The Japanese government announced on Tuesday that it expects a smaller primary balance deficit of ¥1.3 trillion ($9 billion) in fiscal 2025, attributed to increased tax revenue. This updated estimate follows a more optimistic economic growth scenario. However, achieving a surplus is likely to be delayed by a year beyond the country’s original goal. Prime Minister Fumio Kishida’s plans to boost spending on defense and child care add complexity to the challenging task of restoring Japan’s fiscal health, which has been ranked the worst among advanced economies.
Compared to the previous estimate of ¥1.5 trillion in January, the projected fiscal 2025 deficit in the primary balance (tax revenues minus non-debt-servicing spending) has been revised downward. Additionally, the balance is predicted to improve to a ¥2.3 trillion surplus in fiscal 2026, slightly lower than the earlier estimate of ¥2.5 trillion. To achieve this, the Cabinet Office emphasizes the importance of real economic growth of nearly 2% and nominal growth of around 3% over the longer term.
Japan, as the world’s third-largest economy, recorded a 1.4% expansion when adjusted for inflation in fiscal 2022. However, the country has already deferred its primary balance surplus target from fiscal 2020 to fiscal 2025.
Despite the Cabinet Office’s claim that further spending cuts could lead to achieving the target, their base-line scenario, projecting economic growth of approximately 0.5% over the longer term, foresees the restoration of fiscal probity not until fiscal 2032—the final year of the current forecast.
Notably, the projections do not account for plans to increase the state’s child care budget, a priority for Prime Minister Kishida. Details regarding funding security are yet to be finalized. However, the estimates reflect Japan’s planned ¥43 trillion increase in defense spending until fiscal 2027.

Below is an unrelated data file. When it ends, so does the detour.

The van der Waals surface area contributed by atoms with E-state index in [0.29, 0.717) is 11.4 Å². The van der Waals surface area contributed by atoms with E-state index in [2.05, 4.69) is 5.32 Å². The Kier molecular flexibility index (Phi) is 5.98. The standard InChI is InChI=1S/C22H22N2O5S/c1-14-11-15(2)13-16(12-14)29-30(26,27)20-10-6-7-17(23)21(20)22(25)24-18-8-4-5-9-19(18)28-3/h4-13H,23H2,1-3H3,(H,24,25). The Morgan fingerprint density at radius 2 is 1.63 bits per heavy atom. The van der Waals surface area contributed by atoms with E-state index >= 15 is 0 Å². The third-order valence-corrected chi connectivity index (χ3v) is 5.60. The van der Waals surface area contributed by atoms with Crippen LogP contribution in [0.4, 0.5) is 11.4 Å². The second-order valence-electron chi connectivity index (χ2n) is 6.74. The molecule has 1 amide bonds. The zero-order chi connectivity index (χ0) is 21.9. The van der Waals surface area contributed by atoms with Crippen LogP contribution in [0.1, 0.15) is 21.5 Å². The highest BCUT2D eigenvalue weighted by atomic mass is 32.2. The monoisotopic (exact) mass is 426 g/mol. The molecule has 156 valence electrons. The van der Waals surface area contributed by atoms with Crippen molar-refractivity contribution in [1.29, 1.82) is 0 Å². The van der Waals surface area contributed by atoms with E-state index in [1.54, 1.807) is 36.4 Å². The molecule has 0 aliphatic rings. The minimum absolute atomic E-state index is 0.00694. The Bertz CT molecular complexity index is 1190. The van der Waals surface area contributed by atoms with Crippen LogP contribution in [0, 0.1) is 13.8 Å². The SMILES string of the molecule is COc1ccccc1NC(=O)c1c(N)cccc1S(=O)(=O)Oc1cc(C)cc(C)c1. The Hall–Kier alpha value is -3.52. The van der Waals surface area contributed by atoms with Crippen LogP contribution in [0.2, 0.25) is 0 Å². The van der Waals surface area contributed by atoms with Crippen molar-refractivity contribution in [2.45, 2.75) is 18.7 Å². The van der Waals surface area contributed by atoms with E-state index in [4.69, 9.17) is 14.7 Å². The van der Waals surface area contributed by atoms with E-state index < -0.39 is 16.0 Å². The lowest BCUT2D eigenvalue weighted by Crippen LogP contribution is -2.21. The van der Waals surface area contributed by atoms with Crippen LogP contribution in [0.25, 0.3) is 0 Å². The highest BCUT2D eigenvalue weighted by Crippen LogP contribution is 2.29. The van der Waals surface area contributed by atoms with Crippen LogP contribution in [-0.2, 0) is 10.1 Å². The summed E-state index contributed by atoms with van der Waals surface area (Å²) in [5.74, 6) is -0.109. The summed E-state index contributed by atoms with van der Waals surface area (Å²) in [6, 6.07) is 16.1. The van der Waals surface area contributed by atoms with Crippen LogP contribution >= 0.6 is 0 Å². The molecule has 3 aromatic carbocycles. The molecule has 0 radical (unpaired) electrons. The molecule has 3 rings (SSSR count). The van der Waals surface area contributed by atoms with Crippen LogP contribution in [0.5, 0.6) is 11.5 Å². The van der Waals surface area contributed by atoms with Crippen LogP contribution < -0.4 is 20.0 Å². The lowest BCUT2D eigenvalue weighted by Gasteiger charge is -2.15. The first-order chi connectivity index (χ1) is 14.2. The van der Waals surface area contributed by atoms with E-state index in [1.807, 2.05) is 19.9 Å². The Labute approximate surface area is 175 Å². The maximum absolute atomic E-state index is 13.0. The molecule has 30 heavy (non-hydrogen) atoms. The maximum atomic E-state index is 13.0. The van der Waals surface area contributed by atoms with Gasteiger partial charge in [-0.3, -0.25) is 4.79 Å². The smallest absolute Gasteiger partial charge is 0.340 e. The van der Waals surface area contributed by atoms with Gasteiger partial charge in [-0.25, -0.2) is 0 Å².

Fiscal 2022 saw Japan report a record tax revenue of ¥71.14 trillion, supported by higher corporate tax payments amid the easing of the COVID-19 pandemic shock and rising inflation that boosted consumption tax revenues.
Nevertheless, the rising prices of everyday goods and the prospect of entrenched inflation pose a threat to consumer sentiment and complicate the Bank of Japan’s efforts to maintain ultralow interest rates to achieve stable 2% inflation with wage growth. Real wages in Japan have been declining while inflation has been accelerating, leading to negative effects on consumers.
Based on the latest Cabinet Office projections, consumer prices, a crucial indicator of inflation, are expected to rise by 1.9% in fiscal 2024 and 1.8% in fiscal 2025 before reaching a 2.0% increase in fiscal 2026. During the same period, nominal wage growth per capita, which was 2.6% in the current business year, is expected to slow down to 2.5% in fiscal 2024 before picking up to 2.6% the following year.
Japan’s government debt is over twice the size of its economy, with more than half of it owned by the Bank of Japan (BOJ) as part of the country’s powerful monetary easing policy over the past decade. The BOJ has maintained extremely low borrowing costs to achieve its 2% inflation target, but future interest rate increases will lead to higher debt-servicing costs for Japan. The Cabinet Office predicts nominal long-term interest rates to remain flat at 0.4% for the three years until fiscal 2025.